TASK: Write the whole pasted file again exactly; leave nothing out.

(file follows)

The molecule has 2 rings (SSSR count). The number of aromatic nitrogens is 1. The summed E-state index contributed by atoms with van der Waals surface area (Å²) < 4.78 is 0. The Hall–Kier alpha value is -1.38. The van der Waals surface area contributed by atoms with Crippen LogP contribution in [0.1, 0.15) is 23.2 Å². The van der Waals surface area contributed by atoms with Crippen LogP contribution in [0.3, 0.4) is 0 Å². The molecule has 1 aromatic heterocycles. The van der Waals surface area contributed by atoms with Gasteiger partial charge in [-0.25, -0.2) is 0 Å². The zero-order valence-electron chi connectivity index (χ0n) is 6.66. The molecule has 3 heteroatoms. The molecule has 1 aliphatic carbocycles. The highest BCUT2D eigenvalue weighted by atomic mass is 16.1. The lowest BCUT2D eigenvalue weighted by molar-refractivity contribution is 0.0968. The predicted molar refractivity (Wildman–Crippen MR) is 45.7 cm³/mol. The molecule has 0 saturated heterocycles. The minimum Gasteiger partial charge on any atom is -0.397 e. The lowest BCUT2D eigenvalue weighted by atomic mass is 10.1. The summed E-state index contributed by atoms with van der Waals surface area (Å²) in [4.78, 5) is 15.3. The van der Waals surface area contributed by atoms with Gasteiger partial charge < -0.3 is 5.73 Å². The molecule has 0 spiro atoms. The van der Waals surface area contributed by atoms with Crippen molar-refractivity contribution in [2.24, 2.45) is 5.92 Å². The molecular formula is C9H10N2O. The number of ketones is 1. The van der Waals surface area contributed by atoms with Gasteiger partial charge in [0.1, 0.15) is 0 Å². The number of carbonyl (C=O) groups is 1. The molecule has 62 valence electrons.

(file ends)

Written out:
The molecule has 2 rings (SSSR count). The number of aromatic nitrogens is 1. The summed E-state index contributed by atoms with van der Waals surface area (Å²) < 4.78 is 0. The Hall–Kier alpha value is -1.38. The van der Waals surface area contributed by atoms with Crippen LogP contribution in [0.1, 0.15) is 23.2 Å². The van der Waals surface area contributed by atoms with Crippen LogP contribution in [0.3, 0.4) is 0 Å². The molecule has 1 aromatic heterocycles. The van der Waals surface area contributed by atoms with Gasteiger partial charge in [-0.25, -0.2) is 0 Å². The zero-order valence-electron chi connectivity index (χ0n) is 6.66. The molecule has 3 heteroatoms. The molecule has 1 aliphatic carbocycles. The highest BCUT2D eigenvalue weighted by atomic mass is 16.1. The lowest BCUT2D eigenvalue weighted by molar-refractivity contribution is 0.0968. The predicted molar refractivity (Wildman–Crippen MR) is 45.7 cm³/mol. The molecule has 0 saturated heterocycles. The minimum Gasteiger partial charge on any atom is -0.397 e. The lowest BCUT2D eigenvalue weighted by atomic mass is 10.1. The summed E-state index contributed by atoms with van der Waals surface area (Å²) in [4.78, 5) is 15.3. The van der Waals surface area contributed by atoms with Gasteiger partial charge < -0.3 is 5.73 Å². The molecule has 0 spiro atoms. The van der Waals surface area contributed by atoms with Crippen molar-refractivity contribution in [2.24, 2.45) is 5.92 Å². The molecular formula is C9H10N2O. The number of ketones is 1. The van der Waals surface area contributed by atoms with Gasteiger partial charge in [0.1, 0.15) is 0 Å². The number of carbonyl (C=O) groups is 1. The molecule has 62 valence electrons.